To accomplish this, it’s best to locate a campsite that’s out-of-sight of the trail and has no evidence of prior use. Areas with little vegetation are best, so you don’t trample fragile vegetation or create a recognizable trail between your campsite and a water source, cooking, or “privy” area. Limit your camping to one night if possible and return any branches or rocks to their original spot if you moved them when setting up camp, so people won’t recognize it as a campsite in the future. It should go without saying, but don’t build a fire ring or start a fire if you can avoid it.

When backpacking in forest, a hammock is a low impact shelter that can great increase the number of pristine sites available.
When backpacking in forest, a hammock is a low impact shelter that can greatly increase the number of pristine sites available.

Gear Selection

Camping in pristine campsites can be real hit or miss. While you can study a topographic map to find areas along your route that are flat, you can never really be sure what you’ll find when you arrive. In my experience, it helps to bring a small tent or a tarp that can fit in small spaces if that’s all you can find or a hammock that can be hung from trees if you’re camping in a forest. These shelters will also have the smallest lasting impact on a campsite, because they have a smaller surface area.

How to find a pristine campsite

But how do you find a suitable pristine campsite? Planning ahead is useful but you also have to think on your feet.

  • Be sure to read up on the local backcountry camping regulations before setting out to understand whether and where dispersed pristine camping is permitted.
  • Observe the surrounding terrain and vegetation closely as you hike to understand what the understory conditions are like if you plan to camp on the ground.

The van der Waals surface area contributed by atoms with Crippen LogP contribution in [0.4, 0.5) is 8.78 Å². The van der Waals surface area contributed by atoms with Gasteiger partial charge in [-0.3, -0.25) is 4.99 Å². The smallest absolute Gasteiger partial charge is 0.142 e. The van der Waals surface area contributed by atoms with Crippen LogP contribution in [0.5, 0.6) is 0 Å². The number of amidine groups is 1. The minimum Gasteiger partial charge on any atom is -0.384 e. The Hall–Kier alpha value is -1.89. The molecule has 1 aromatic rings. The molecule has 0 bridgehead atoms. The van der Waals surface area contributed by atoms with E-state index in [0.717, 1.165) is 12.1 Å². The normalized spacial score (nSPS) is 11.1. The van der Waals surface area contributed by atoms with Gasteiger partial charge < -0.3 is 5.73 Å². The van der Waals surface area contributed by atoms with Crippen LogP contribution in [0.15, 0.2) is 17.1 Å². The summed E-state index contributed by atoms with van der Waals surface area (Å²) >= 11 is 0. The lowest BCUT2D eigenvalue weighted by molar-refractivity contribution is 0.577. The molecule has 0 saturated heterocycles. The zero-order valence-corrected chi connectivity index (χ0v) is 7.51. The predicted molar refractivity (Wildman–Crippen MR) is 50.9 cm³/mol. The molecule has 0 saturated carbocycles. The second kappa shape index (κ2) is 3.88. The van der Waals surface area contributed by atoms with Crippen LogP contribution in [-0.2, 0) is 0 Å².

• Give yourself plenty of time before sunset to find a good site that you’re happy with before nightfall. I can take over an hour of searching sometimes.
  • Watch out for widow makers.
  • Don’t camp near water or in low areas because they tend to have more insects.
  • Avoid windy and exposed sites.

Wrap Up

It takes more backpacking skills to find and recognize a dispersed campsite than one that’s signed and already designated for use. No matter how much you plan in advance, there’s no way to know whether a pre-existing site will be available or whether you’ll be able to find a good pristine campsite if you set out to camp in one. If you find the uncertainty of having to find a dispersed campsite each night unsettling, there’s no shame in sticking to designated campsites when backpacking, especially in unfamiliar terrain.

See also:

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  1. Thanks for providing more great information. In my experience being adaptive and flexible ease the stress that can come with looking for pristine remote camp sites. Plan B or C is often the norm and being prepared for plan A to fall apart is quite often part of the adventure . Ironically the alternative plan almost always seems better and or more fulfilling when the journey ends.

  2. Very good information. I prefer to sleep on the ground under my tarp, but I have a lightweight hammock in my kit in case I can’t find a decent ground camping site i can always find two trees.

  3. Excellent article, thanks Philip. I just returned from a trip using to find free tent sites on
    Forest Service land, BLM (Bureau of Land Management) areas, WMA’s (Wildlife Management Areas). It was a blast. My experience says it is imperative to find a site and set up before the sun goes down. Also, always be aware of fire restrictions. Not sure about it being a legal site or fire guidelines? Just ask the authorities. Great article Philip, thanks again.

  4. No Me Gusta La Basura

    And when you find that ideal spot, do NOT post the location online or publish it in a book or share it with a meetup groupor those 6-peak challenge marketing profiteers. Because the next time you revisit it, it will have graffiti, trash, broken glass and toilet paper and charred trees. Equally damaging are those preppers woodcraft axe and saw failed carpenters.
    That’s why we can’t have nice things. The bottom 10% of humans ruin it for everyone.

  5. If you find a site that looks like someone is trying to cover it up to discourage usage, please don’t uncover it and use it. In NH’s White Mountains, the Forest Service is really ramping up their efforts to clean up illegal spots with an increased volunteer steward presence.